There are a number of options for women when they learn they have breast cancer in its earliest stages, when the tumor is relatively small and has not yet spread.
Each option is similarly effective when it comes to killing cancer cells and preventing the disease from returning.
Yet an increasing number of women are opting for the most aggressive option — mastectomy followed by breast reconstruction. And in some cases, women are asking that both breasts be removed, even if cancer has been detected in only one.
Preliminary results from a large study presented Thursday at the 2015 San Antonio Breast Cancer Symposium indicate that mastectomy with reconstruction is more costly and has more complications after surgery than lumpectomy with whole-breast irradiation, while the rate of cancer recurrence and survival is essentially the same under both regimens. The study looked at data in the insurance claims of 105,211 women over a 10-year period, from 2000 to 2011.
The study's lead author, radiation oncologist Dr. Benjamin Smith, says the findings were unexpected. He's at the University of Texas MD Anderson Cancer Center in Houston.
Patients who underwent mastectomy and reconstruction had "nearly twice the risk" of complications in the two years after diagnosis compared with patients who had lumpectomy and radiation.
These complications included bleeding, bruising or accumulation of fluid, infection, problems with the skin graft as well as other issues that led to removal of a breast implant.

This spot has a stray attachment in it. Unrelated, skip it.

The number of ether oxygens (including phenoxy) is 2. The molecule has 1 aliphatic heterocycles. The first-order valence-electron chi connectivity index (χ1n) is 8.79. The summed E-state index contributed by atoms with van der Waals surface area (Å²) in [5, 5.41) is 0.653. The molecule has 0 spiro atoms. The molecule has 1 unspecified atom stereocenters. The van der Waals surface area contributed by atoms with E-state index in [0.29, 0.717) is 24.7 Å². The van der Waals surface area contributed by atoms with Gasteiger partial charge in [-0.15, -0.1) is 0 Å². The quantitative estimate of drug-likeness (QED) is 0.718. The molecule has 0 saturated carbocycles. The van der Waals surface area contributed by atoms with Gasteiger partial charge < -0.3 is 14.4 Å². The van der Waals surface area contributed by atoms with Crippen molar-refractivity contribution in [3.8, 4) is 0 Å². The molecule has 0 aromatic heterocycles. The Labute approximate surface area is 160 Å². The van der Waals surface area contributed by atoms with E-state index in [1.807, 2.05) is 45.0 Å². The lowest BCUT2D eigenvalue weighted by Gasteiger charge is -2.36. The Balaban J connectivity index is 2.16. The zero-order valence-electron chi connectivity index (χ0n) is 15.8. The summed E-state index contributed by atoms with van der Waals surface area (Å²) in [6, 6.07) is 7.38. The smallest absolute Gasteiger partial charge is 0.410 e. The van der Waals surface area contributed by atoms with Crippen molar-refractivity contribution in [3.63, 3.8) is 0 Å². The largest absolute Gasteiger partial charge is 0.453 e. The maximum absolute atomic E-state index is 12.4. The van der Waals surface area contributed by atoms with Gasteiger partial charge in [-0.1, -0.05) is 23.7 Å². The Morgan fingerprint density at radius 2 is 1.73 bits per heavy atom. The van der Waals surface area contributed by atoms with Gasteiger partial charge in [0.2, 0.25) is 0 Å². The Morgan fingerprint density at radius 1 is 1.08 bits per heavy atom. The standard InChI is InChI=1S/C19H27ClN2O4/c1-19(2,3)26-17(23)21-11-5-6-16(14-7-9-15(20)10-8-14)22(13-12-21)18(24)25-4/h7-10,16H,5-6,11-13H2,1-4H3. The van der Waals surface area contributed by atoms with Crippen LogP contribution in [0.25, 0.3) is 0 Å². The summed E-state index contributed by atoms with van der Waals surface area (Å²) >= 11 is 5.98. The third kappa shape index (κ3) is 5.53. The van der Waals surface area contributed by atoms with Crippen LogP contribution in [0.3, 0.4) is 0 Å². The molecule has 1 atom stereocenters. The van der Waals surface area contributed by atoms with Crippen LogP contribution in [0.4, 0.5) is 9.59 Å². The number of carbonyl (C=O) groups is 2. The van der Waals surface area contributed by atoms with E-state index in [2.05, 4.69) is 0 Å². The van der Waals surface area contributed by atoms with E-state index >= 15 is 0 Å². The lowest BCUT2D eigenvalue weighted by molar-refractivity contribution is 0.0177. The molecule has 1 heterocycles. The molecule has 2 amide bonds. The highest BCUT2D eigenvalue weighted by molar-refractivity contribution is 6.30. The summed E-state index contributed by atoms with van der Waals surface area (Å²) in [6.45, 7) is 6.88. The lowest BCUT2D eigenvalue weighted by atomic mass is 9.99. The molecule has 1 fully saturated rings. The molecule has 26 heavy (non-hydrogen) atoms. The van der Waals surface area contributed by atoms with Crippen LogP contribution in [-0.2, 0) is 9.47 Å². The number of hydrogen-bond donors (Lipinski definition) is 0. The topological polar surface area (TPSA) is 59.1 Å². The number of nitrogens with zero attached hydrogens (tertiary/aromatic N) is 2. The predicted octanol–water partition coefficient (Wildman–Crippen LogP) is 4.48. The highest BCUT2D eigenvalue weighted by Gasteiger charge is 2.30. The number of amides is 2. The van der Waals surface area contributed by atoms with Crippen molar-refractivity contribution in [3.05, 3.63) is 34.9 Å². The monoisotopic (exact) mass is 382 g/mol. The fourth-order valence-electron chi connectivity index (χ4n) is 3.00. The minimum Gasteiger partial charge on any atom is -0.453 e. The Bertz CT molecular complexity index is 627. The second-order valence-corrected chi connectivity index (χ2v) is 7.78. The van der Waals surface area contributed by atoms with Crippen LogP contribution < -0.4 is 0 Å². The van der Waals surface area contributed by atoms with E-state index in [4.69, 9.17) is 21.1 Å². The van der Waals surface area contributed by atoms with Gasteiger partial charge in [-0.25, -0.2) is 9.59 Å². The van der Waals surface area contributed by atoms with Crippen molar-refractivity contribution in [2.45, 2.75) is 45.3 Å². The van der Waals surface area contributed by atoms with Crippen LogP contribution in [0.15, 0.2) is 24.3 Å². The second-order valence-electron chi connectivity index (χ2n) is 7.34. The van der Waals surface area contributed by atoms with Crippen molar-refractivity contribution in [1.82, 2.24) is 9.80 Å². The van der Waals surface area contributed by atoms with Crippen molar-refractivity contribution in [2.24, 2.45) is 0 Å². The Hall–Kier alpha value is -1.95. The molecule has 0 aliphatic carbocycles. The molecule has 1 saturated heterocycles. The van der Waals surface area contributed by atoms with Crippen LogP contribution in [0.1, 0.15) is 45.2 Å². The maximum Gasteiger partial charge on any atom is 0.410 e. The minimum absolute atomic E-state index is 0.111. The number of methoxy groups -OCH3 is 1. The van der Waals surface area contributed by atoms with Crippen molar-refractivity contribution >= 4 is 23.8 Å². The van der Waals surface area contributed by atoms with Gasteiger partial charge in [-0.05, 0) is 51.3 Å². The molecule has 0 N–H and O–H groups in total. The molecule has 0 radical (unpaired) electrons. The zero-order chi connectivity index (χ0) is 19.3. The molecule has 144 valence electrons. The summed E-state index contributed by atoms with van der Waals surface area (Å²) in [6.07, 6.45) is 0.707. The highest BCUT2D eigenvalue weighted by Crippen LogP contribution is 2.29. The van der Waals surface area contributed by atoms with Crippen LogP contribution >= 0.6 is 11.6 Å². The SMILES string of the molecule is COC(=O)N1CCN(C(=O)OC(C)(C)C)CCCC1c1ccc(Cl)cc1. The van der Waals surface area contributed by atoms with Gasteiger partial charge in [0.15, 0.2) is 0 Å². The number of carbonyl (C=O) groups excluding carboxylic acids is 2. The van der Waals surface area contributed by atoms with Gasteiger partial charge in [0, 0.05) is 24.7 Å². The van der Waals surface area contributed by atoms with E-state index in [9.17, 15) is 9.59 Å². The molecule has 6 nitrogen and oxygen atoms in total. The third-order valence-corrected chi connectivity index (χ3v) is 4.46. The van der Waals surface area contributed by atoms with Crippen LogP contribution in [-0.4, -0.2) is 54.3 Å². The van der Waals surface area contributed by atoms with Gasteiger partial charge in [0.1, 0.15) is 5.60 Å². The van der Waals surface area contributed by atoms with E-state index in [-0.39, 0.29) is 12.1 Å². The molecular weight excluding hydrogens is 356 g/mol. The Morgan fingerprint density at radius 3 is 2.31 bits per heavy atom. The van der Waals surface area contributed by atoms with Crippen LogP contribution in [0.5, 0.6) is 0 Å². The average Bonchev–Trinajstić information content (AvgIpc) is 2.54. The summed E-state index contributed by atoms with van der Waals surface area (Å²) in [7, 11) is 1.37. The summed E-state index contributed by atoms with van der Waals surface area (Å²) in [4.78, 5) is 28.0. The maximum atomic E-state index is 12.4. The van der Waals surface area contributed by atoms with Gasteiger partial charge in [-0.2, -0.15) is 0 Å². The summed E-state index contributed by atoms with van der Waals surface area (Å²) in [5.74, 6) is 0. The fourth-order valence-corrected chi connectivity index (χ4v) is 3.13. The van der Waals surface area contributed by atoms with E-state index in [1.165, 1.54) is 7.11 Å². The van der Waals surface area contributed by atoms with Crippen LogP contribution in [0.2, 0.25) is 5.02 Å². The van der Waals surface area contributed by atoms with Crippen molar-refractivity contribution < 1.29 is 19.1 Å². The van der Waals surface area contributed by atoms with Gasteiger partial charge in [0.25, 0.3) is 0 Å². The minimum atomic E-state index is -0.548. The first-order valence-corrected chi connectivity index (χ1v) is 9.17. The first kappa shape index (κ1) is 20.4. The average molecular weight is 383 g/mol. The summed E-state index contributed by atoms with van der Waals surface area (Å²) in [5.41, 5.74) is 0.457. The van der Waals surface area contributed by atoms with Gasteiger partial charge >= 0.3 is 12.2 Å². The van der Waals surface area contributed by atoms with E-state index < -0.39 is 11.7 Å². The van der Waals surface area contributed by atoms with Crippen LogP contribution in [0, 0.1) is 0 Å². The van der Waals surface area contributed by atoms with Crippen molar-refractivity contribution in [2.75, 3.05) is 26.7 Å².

The cost of caring for these complications of mastectomy and reconstruction averaged $10,005. The costs for complications after lumpectomy and whole-breast irradiation averaged far less, at $1,397.
In terms of recurrence, patients who had a mastectomy and reconstruction had about the same odds of having cancer return as those who had a lumpectomy and radiation.
So why would a woman choose mastectomy with reconstruction over lumpectomy with radiation?
Smith says the answer is simple: Patients are really scared. Often when he meets with a newly diagnosed patient, he says, "one of the first things they say is, 'I want them both off.' "
And the trend toward more intensive treatment has been building for years.
"There's no doubt that people make these aggressive decisions based on their fear of cancer coming back or taking their life, regardless of the data that doesn't necessarily support that," says breast surgeon Dr. Mary Hooks of Vanderbilt University Medical Center.
Hooks led a 2014 study showing that the rates of mastectomy increased 34 percent in the United States between 1998 and 2011. That study appeared in JAMA Surgery.
The increase was highest, Hooks says, among women with the "lowest burden of disease" who had relatively small-sized cancer that had not spread.
Hooks says the rate for women who had cancer in one breast but went on to have both breasts removed has increased almost sixfold since 1998.
Nonetheless, for some patients, she says, extremely aggressive treatment, even if not warranted, may be the right choice for them.
Cancer has "a unique psychological component, and people are very fearful; it's very traumatic and upsetting to go through this process," Hooks says. For some patients, the benefits of relief may simply outweigh the potential complications of mastectomy with reconstruction.
STEVE INSKEEP, HOST: